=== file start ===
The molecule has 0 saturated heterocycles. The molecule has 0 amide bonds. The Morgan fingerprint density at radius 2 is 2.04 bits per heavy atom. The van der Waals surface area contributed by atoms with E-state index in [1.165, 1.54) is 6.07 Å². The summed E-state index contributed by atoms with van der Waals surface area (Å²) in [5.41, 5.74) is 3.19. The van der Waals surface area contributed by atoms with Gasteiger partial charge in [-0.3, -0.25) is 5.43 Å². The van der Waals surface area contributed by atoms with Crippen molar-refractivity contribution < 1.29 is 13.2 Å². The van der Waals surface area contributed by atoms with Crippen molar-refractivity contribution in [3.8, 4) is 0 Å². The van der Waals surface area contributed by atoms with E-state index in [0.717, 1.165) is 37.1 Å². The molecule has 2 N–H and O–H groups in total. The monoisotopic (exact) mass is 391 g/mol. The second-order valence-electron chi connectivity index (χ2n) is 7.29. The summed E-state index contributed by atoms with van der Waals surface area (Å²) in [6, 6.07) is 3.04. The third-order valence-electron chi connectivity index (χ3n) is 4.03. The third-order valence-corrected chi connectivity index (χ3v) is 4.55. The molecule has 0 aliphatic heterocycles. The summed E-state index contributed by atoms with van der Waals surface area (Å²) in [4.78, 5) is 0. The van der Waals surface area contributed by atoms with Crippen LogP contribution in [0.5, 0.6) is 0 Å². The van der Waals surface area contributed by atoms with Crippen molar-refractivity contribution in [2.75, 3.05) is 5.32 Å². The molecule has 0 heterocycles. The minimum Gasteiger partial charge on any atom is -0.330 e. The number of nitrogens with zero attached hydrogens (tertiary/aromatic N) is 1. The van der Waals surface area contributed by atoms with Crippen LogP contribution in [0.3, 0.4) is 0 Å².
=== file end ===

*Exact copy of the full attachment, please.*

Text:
The molecule has 0 saturated heterocycles. The molecule has 0 amide bonds. The Morgan fingerprint density at radius 2 is 2.04 bits per heavy atom. The van der Waals surface area contributed by atoms with E-state index in [1.165, 1.54) is 6.07 Å². The summed E-state index contributed by atoms with van der Waals surface area (Å²) in [5.41, 5.74) is 3.19. The van der Waals surface area contributed by atoms with Gasteiger partial charge in [-0.3, -0.25) is 5.43 Å². The van der Waals surface area contributed by atoms with Crippen molar-refractivity contribution < 1.29 is 13.2 Å². The van der Waals surface area contributed by atoms with Crippen molar-refractivity contribution in [3.8, 4) is 0 Å². The van der Waals surface area contributed by atoms with E-state index in [0.717, 1.165) is 37.1 Å². The molecule has 2 N–H and O–H groups in total. The monoisotopic (exact) mass is 391 g/mol. The second-order valence-electron chi connectivity index (χ2n) is 7.29. The summed E-state index contributed by atoms with van der Waals surface area (Å²) in [6, 6.07) is 3.04. The third-order valence-electron chi connectivity index (χ3n) is 4.03. The third-order valence-corrected chi connectivity index (χ3v) is 4.55. The molecule has 0 aliphatic heterocycles. The summed E-state index contributed by atoms with van der Waals surface area (Å²) in [4.78, 5) is 0. The van der Waals surface area contributed by atoms with Crippen LogP contribution in [0.5, 0.6) is 0 Å². The van der Waals surface area contributed by atoms with Crippen molar-refractivity contribution in [2.75, 3.05) is 5.32 Å². The molecule has 0 heterocycles. The minimum Gasteiger partial charge on any atom is -0.330 e. The number of nitrogens with zero attached hydrogens (tertiary/aromatic N) is 1. The van der Waals surface area contributed by atoms with Crippen LogP contribution in [0.3, 0.4) is 0 Å².